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Another Look at Lightbox Displays

Posted on 10.16.2017

The global cart abandonment rate for Q1 2017 is 75.6 percent, and unless retargeting is enabled for future websites and social networks these shoppers visit, a retailer's chance of them returning to complete a purchase is slim.

When an email address for this shopper is collected and he or she has consented to future communication from the brand, however, marketers have several ways to encourage purchase after browse or cart abandonment (and long after).

A common practice among retailers used to obtain email addresses for new or unregistered visitors is the deployment of lightbox displays containing incentives such as a percentage off or free shipping (see image). Lightboxes, overlays, popups and modals (some differences between them are noted further below) are not without their critics for the potentially negative impact on user experience, but the skepticism is often placed unfairly.
lightboxes
When lightboxes are leveraged using best practices (e.g., they are easy to close, forms are easy to fill out, they are relevant to the user), they are potentially valuable marketing tools to obtain email addresses and convert more visitors.

Website Magazine
received a case study from 4Cite Marketing (a provider of real-time, triggered and direct mail marketing services) and Smith & Noble (a provider of custom window treatments), which outlined the latter's use of triggered lightboxes from 4Cite. Smith & Noble saw a 50 percent percent lift in its customer acquisition program, so we wanted to learn more - interviewing both Smith & Noble's digital marketing manager and 4Cite's senior vice president.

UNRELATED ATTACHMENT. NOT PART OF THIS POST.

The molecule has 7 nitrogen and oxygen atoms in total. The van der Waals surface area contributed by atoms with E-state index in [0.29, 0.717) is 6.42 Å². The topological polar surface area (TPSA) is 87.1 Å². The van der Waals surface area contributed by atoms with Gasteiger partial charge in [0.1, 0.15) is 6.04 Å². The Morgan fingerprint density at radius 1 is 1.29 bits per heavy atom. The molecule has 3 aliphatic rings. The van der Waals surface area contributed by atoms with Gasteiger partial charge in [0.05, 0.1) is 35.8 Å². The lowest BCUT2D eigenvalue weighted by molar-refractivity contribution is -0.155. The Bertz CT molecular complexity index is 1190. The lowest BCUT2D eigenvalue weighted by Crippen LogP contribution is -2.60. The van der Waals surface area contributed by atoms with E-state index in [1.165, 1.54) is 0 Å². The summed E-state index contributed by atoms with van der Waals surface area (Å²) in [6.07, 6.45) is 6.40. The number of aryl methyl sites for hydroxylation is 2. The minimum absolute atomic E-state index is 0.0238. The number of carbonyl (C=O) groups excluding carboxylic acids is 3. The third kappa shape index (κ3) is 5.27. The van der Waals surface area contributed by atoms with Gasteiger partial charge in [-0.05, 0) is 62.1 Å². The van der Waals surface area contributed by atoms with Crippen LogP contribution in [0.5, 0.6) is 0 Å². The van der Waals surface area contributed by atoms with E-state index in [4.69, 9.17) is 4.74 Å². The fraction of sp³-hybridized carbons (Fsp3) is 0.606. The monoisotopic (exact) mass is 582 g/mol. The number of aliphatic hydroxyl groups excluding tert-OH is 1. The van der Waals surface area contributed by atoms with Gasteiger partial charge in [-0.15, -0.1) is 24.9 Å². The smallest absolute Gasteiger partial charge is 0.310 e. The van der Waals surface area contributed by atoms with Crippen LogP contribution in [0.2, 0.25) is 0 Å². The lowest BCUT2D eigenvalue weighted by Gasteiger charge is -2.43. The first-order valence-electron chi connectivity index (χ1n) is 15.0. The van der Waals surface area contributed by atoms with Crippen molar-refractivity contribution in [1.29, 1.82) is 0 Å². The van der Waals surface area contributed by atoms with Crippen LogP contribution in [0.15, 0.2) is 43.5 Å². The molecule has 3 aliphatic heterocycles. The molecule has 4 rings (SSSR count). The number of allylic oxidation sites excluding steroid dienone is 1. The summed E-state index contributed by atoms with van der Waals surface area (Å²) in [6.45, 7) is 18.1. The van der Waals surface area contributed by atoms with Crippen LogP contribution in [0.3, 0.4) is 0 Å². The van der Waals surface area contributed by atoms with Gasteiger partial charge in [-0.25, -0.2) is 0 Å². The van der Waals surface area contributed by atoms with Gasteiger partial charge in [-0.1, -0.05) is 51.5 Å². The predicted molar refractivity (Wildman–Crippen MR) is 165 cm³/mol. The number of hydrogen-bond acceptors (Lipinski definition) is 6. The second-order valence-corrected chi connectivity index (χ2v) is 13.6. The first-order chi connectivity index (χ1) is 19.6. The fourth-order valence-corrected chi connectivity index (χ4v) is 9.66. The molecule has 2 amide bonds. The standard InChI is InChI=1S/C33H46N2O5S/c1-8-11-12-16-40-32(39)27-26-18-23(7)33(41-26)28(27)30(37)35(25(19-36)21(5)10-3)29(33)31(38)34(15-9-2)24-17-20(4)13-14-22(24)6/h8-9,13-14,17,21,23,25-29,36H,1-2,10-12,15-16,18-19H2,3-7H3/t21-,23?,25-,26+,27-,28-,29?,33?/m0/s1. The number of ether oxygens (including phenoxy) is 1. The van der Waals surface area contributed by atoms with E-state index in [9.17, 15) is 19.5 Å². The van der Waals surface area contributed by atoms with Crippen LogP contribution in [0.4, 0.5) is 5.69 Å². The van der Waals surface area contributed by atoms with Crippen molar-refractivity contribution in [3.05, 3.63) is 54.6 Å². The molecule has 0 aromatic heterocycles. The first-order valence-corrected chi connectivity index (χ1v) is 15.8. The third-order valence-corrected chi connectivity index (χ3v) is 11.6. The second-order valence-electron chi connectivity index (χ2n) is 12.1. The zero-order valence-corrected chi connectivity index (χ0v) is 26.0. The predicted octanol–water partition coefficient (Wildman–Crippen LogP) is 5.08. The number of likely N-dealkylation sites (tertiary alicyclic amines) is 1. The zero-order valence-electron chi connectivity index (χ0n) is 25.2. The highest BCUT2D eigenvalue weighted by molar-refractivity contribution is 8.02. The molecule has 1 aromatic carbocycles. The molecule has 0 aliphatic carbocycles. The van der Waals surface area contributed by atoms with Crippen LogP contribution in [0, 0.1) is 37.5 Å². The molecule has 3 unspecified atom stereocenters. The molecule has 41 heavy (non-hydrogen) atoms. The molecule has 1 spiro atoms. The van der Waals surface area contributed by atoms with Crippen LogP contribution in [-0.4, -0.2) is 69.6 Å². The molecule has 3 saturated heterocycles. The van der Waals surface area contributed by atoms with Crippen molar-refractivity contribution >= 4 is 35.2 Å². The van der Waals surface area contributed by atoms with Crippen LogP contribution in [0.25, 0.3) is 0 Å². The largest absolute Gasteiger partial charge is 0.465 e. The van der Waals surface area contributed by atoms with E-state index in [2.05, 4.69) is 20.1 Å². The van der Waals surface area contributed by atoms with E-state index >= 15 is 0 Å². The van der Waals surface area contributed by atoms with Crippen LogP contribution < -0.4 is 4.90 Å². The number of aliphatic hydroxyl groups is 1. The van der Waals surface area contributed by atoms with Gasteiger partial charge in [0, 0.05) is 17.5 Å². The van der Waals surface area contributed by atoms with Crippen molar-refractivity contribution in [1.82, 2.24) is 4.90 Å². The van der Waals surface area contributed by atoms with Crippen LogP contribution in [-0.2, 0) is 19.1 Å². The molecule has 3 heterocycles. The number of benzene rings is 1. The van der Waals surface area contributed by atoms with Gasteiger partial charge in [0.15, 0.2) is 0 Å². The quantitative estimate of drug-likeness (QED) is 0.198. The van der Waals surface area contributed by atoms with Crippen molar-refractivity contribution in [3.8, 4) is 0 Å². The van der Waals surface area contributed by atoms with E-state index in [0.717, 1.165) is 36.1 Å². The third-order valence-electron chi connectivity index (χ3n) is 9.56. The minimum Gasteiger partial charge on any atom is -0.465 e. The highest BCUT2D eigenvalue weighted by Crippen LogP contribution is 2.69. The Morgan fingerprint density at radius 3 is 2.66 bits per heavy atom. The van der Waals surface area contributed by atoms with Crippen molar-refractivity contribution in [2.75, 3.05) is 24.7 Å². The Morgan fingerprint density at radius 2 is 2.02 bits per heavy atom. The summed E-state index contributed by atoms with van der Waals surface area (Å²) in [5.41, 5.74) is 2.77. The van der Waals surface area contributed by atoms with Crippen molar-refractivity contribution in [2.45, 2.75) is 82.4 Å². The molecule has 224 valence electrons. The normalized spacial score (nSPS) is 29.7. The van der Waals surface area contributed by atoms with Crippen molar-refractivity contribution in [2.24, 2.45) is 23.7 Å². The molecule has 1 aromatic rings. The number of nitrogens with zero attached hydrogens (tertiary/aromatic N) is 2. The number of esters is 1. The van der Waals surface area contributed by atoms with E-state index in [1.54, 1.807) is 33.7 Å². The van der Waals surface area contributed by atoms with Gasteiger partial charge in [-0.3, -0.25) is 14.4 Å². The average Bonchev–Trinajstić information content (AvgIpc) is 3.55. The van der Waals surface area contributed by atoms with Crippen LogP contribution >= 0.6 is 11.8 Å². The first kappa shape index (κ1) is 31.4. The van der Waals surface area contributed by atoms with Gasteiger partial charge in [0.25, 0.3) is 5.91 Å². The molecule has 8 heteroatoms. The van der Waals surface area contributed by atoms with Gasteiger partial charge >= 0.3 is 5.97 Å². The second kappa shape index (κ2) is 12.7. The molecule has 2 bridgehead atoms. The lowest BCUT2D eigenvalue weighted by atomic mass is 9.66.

The Customer's Take

Roughly how long does it take for a typical Smith & Noble customer to convert? 

Andrew Sampson, Digital Marketing Manager at Smith & Noble: Smith & Noble has a relatively long buying cycle – on average it takes 3-4 months for a prospect to turn into a buyer. To help monitor and move prospects through our conversion funnel we have “soft conversions” (precursor actions to purchasing) that include sampling our products and booking an appointment with us. Once someone has taken advantage of one of these free soft conversions, they are much more likely to purchase from us. We are also able to forecast a lead’s estimated net demand very accurately once they have completed a soft conversion. 4Cite has been instrumental in increasing our soft conversion rate and reducing the average time to purchase by getting new traffic to our site engaging in soft conversions immediately.